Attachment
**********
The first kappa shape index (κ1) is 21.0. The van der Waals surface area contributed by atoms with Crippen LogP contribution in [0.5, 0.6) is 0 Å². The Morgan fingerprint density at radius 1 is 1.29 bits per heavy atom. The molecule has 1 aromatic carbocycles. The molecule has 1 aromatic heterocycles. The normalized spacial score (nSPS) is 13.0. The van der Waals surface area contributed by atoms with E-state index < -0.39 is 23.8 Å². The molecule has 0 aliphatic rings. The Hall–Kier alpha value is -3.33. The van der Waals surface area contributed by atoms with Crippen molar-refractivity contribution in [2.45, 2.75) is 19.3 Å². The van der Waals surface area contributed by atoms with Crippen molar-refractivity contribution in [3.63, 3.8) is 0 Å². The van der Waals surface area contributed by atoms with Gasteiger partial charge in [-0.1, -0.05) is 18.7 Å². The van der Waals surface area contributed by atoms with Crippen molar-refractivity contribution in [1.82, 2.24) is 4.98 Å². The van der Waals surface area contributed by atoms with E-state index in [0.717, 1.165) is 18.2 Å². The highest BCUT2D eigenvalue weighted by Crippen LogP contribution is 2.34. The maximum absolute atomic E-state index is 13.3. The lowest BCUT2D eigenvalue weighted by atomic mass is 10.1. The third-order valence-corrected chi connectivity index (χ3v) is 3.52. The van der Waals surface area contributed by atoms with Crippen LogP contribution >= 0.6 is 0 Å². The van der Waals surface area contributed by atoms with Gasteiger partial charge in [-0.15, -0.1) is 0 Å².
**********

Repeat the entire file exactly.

The first kappa shape index (κ1) is 21.0. The van der Waals surface area contributed by atoms with Crippen LogP contribution in [0.5, 0.6) is 0 Å². The Morgan fingerprint density at radius 1 is 1.29 bits per heavy atom. The molecule has 1 aromatic carbocycles. The molecule has 1 aromatic heterocycles. The normalized spacial score (nSPS) is 13.0. The van der Waals surface area contributed by atoms with E-state index < -0.39 is 23.8 Å². The molecule has 0 aliphatic rings. The Hall–Kier alpha value is -3.33. The van der Waals surface area contributed by atoms with Crippen molar-refractivity contribution in [2.45, 2.75) is 19.3 Å². The van der Waals surface area contributed by atoms with Crippen molar-refractivity contribution in [3.63, 3.8) is 0 Å². The van der Waals surface area contributed by atoms with Gasteiger partial charge in [-0.1, -0.05) is 18.7 Å². The van der Waals surface area contributed by atoms with Crippen molar-refractivity contribution in [1.82, 2.24) is 4.98 Å². The van der Waals surface area contributed by atoms with E-state index in [0.717, 1.165) is 18.2 Å². The highest BCUT2D eigenvalue weighted by Crippen LogP contribution is 2.34. The maximum absolute atomic E-state index is 13.3. The lowest BCUT2D eigenvalue weighted by atomic mass is 10.1. The third-order valence-corrected chi connectivity index (χ3v) is 3.52. The van der Waals surface area contributed by atoms with Crippen LogP contribution >= 0.6 is 0 Å². The van der Waals surface area contributed by atoms with Gasteiger partial charge in [-0.15, -0.1) is 0 Å².